Spanish missionaries in the San Diego area in 1769 noticed that the local water supply was in need of infrastructure, such as dams and aqueducts, to increase supply to the area.[10] One of the first water projects in San Diego was the Old Mission Dam which preceded the erection of six privately funded dams between 1887 and 1897, all of which are still in existence today.[10] Through an act of California state legislation, the San Diego County water authority was created in 1944 to oversee San Diego County’s water rights over the Colorado River.[11] In 1952 San Diego started receiving water from the State Water Project from pipelines built by SDCWA.[10] The Capital Improvement Program (CIP) was created in 1989 to lower the need for imported water to the region.[12] In 2003 the Quantification Settlement Agreement put into writing an agreed upon allocation of water for SDWCA. With the construction of concrete lined canals, for 110 years, the water district will receive 80,000 acre feet (99 million cubic meters) of water via this agreement.[10] In 2015 SDCWA started supplementing their supply with water from the desalination plant in Carlsbad, CA.[6] By 2035 it is projected that local water will meet the region's water demands[12]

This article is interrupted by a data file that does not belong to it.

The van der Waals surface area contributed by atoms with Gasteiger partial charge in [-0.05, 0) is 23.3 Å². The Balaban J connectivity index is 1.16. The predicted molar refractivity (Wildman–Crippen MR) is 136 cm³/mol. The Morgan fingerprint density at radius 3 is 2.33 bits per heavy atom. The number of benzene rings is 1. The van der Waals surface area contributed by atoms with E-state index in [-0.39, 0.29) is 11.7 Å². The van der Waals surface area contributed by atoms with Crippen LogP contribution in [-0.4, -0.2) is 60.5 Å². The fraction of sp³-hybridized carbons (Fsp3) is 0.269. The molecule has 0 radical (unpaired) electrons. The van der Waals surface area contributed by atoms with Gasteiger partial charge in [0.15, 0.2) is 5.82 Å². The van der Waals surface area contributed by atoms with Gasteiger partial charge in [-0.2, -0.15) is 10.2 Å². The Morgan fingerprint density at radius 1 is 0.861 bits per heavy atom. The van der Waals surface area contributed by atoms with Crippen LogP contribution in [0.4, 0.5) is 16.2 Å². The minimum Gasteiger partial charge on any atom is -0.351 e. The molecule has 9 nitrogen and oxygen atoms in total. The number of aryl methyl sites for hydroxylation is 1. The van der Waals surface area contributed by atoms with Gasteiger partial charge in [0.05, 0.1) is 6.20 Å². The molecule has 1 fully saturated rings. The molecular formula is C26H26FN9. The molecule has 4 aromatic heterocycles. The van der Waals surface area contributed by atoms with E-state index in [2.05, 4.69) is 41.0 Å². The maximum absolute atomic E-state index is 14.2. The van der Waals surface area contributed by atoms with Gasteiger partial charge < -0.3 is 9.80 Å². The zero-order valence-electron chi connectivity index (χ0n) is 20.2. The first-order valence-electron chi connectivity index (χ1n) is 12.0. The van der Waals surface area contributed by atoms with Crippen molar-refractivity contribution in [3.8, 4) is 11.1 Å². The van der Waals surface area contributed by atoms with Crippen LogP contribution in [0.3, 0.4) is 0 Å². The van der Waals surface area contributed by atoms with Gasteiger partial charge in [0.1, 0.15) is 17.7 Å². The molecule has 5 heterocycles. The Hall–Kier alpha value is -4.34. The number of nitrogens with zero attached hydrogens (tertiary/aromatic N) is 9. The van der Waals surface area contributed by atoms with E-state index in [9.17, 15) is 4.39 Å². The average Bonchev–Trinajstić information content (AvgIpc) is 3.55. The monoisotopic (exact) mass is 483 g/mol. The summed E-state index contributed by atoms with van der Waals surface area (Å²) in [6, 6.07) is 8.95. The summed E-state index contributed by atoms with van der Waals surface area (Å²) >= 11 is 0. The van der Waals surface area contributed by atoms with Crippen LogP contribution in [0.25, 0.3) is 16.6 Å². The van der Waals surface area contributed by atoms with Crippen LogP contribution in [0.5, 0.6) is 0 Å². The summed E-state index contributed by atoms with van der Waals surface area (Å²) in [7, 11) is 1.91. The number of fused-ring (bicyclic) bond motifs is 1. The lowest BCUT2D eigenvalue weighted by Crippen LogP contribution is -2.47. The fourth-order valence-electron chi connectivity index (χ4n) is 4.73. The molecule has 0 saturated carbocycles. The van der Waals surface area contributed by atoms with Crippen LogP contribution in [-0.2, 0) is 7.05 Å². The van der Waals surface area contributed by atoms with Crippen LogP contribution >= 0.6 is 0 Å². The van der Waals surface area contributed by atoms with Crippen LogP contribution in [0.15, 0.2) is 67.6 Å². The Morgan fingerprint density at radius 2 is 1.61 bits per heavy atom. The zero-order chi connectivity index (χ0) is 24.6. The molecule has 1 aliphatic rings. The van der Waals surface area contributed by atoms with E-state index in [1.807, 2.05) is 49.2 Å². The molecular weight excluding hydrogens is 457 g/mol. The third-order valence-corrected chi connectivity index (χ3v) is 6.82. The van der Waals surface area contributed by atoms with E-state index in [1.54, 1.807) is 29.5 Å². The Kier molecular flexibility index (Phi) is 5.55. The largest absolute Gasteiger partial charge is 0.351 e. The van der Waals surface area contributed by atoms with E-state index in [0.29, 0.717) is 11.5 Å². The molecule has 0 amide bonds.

Water sources[edit]